Where n represents the total number of a plug-in vehicle, the total number of time steps are shown by  m, Ck is the TOU price at time stamp k, pi, k reflects the ith plug-in EV charging power at each time, and time stamp is represented by delta t.

  • Load variance Minimization

While EV connected to the grid the power loss occurs, so the load variance is must required to reduce them. The equation of load variance is formulated as:

Pk is the grid forecasted load at time stamp k and t is the time stamp

  • Active power loss minimization

The active power loss of the distribution grid system is to be minimized at the time of EV load connected to the buses. The objective function is designed by estimating optimal scheduling coordination for the charging of EV load [3]. The equation is written as

F3= active power loss, Ik =branch current, Rk =branch impedance, ntl=total number of lines

A single objective function is formed by the combination of three multi-objective function

The objectives function of minimum cost (F1), minimum load variance (F2) and minimum active power loss (F3) of power grid are combined to form a multi-objective function.

Constraints in the EV Optimization

The constraints of the objective function are considered as

GWO optimized EV rescheduling

The power transferred from the grid to the EV in each timestamp is the key factor of smart charging control. The smart charging of EV operation includes various unsure terms like available grid power, arrival and departure time of EV at charging station, and initial SoC of battery. The hourly charging time is evaluated with the probability density function (PDF) of the arrival and departure times of EV.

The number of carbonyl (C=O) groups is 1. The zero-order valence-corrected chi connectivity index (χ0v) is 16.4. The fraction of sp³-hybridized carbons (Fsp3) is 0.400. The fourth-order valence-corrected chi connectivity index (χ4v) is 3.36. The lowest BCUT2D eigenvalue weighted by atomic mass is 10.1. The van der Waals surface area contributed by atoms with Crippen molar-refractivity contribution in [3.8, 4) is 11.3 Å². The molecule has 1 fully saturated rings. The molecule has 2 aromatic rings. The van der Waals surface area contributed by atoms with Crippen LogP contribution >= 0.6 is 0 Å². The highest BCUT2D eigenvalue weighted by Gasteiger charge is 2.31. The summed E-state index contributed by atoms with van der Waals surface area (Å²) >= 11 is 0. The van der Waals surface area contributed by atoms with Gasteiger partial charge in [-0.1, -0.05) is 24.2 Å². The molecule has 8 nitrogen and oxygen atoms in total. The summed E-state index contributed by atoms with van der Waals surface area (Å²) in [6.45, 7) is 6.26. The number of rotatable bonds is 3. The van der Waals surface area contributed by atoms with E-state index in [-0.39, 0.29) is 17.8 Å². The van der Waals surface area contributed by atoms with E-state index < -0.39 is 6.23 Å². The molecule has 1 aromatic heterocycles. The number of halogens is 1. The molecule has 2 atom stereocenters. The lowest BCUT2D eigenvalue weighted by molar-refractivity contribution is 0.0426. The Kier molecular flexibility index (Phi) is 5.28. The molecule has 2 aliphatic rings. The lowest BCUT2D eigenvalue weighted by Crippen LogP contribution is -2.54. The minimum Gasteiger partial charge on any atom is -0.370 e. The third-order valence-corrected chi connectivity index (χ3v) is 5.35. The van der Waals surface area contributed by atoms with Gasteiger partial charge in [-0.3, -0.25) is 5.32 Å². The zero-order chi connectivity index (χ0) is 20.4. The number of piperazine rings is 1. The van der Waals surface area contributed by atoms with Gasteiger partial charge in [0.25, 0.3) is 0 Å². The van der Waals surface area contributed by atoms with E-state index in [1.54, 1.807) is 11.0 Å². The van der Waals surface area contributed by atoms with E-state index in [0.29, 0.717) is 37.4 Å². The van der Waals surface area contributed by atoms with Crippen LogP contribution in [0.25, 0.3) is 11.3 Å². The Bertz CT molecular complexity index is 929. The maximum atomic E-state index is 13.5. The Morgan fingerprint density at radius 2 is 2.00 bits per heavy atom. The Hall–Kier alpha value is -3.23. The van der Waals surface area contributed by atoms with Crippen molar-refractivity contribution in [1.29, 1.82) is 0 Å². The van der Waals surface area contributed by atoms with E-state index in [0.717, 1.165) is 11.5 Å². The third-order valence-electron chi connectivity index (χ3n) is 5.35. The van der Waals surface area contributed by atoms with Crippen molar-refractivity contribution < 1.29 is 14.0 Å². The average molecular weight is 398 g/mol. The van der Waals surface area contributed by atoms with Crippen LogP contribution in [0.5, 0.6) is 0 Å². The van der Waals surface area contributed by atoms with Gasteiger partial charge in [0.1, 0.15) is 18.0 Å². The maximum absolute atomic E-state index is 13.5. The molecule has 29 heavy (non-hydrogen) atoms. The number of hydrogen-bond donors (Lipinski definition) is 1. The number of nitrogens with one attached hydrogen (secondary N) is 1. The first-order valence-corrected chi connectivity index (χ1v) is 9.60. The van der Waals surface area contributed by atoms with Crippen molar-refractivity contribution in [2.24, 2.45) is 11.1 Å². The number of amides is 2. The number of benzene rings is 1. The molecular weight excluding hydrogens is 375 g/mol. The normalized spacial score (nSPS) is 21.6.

GWO algorithm is used to optimize the objective function, as designed in equation 4. GWO is an iterative algorithm inspired by the hunting nature of wolves. The searching space dimension in GWO is the number of tuning variables. We have considered 156 electric vehicles for a timestamp of 24 hrs. We need to optimize the power transmitted to these 156 electric vehicles for 24 hrs, which makes the number of tuning variables equal to 24*156=3744 in a low penetration case. During high penetration, the number of vehicles reaches 312, and tuning variables are calculated as per them. The wolves’ position is changed after each iteration and the process is repeated until the optimal value of equation 1 is computed. The flow chart of the complete process is shown in figure 2.

Figure 2 flow chart of proposed


The overall work is performed on the MATLAB software. All scripts and plots are generated with the help of MATLAB coding. We used the load data per hour, TOU price and flat rate from the historical Dominian Virgina Power system. The data is available on Verigina power website.  It contains the load information of many states of America for each appliance for every hour.  Three states dataset are used collectively in our case which are

  • USA_AK_Anchorage.Intl.AP.702730_TMY3_HIGH.csv
  • USA_AK_Fairbanks.Intl.AP.702610_TMY3_HIGH.csv
  • USA_KS_Hays.Muni.AWOS.724518_TMY3_HIGH.csv

The GWO controlled EV charging rescheduling minimizes the power loss of the grid, load variation and cost of charging power. Figure 3 shows the comparison among the three optimized objective functions which are formulated above.

Figure 3 Comparison of charging cost, load variance and active power loss during the uncontrolled and controlled cases for low penetration

Table 1 Cost, load variance and active power loss by GWO tuned power supplied to EV charging for summer load data

Comparison terms Uncontrolled Load GWO controlled
Cost ($/Kw/h) 2.4 1.7
Load variance 5.5*105 5*105
Active power loss (KW) 263.5 217.4

Figure 4 Active power loss comparisons

The power loss comparison among the GWO controlled, basic load and uncontrolled EV load is shown in figure 4. The minimum active power loss belongs to the GWO controlled category.